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News & Notes

Facebook's Solar Wi-Fi Drone Completes Successful Second Flight

Watch it stick its landing

June 29, 2017

Facebook announced today that its solar-powered Aquila drone conducted a successful second flight on May 22. Last July, the high-altitude drone designed to deliver Wi-Fi signals flew its first full-scale test flight ― but it experienced a structural failure before landing.

During its second flight, the drone flew for 1 hour and 46 minutes and landed successfully, according to a Facebook Engineering Blog post. Since the first flight, Aquila was modified to include various upgrades: spoilers on the wings, new radios for the communication system, and a horizontal propeller-stopping mechanism for landing.

“The climb rate ― at 180 [feet per minute] ― was nearly twice as fast as on our first flight. We attribute this to the numerous refinements to Aquila — especially a smoother finish — that were based on learnings from our first flight,” according to the post.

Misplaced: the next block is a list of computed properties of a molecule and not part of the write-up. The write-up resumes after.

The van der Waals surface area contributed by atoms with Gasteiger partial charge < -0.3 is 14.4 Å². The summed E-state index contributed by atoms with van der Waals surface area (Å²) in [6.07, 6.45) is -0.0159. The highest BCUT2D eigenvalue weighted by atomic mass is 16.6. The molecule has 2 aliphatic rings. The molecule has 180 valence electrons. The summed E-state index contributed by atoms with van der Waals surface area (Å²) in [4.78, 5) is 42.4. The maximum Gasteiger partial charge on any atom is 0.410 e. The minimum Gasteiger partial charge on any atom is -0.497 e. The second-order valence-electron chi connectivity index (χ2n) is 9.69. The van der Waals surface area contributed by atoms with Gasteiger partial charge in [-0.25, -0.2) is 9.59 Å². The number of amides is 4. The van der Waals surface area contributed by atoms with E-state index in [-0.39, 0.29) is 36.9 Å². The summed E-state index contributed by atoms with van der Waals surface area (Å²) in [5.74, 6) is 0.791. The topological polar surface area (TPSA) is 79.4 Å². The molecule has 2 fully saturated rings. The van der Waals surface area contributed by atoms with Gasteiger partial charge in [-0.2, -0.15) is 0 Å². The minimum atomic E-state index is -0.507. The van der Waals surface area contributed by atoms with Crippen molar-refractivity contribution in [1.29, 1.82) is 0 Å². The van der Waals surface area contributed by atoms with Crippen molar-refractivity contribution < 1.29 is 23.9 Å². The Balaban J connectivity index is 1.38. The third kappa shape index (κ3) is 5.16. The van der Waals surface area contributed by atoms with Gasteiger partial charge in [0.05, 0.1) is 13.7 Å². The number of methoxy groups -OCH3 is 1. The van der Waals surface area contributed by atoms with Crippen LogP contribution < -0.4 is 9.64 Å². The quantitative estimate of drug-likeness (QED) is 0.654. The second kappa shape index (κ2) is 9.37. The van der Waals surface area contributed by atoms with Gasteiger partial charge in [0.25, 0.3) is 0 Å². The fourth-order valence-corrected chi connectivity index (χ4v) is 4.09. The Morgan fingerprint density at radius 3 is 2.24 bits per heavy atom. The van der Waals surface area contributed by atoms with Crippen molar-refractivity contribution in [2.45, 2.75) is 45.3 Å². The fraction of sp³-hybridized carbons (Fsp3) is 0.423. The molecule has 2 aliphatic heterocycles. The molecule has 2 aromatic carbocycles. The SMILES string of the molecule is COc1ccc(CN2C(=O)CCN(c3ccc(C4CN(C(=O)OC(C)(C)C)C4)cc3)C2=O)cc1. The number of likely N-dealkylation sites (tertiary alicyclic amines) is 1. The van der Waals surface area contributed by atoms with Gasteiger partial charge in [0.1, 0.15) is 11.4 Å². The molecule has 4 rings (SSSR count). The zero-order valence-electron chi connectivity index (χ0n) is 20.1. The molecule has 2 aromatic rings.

Facebook says the drone landed gently, though it did receive “easily-repairable dings” due to landing on gravel. There is no traditional landing gear on the drone. Instead, it lands on Kevlar pads that are attached to the motor pads. When landing, the newly modified autopilot system stopped all the propellers on the aircraft in order to lock them horizontally so they wouldn’t be damaged. However, this locking mechanism only worked on one of the propellers. Though, Facebook is likely taking this as a learning lesson. We hear third time’s the charm.

The Aquila drone has a wingspan slightly larger than a Boeing 737 airplane, is built from carbon fiber, and will ideally stay aloft for months. Facebook wants to use drones like the Aquila to beam Wi-Fi to the world’s unconnected people, which is about 60% of the world’s population. Read more about internet-beaming drones here.

“Connecting people through high-altitude solar-powered aircraft is an audacious goal, but milestones like this flight make the months of hard work worth it. And what is particularly gratifying is that the improvements we implemented based on Aquila's performance during its first test flight made a significant difference in this flight,” according to the post.
Featured image: Facebook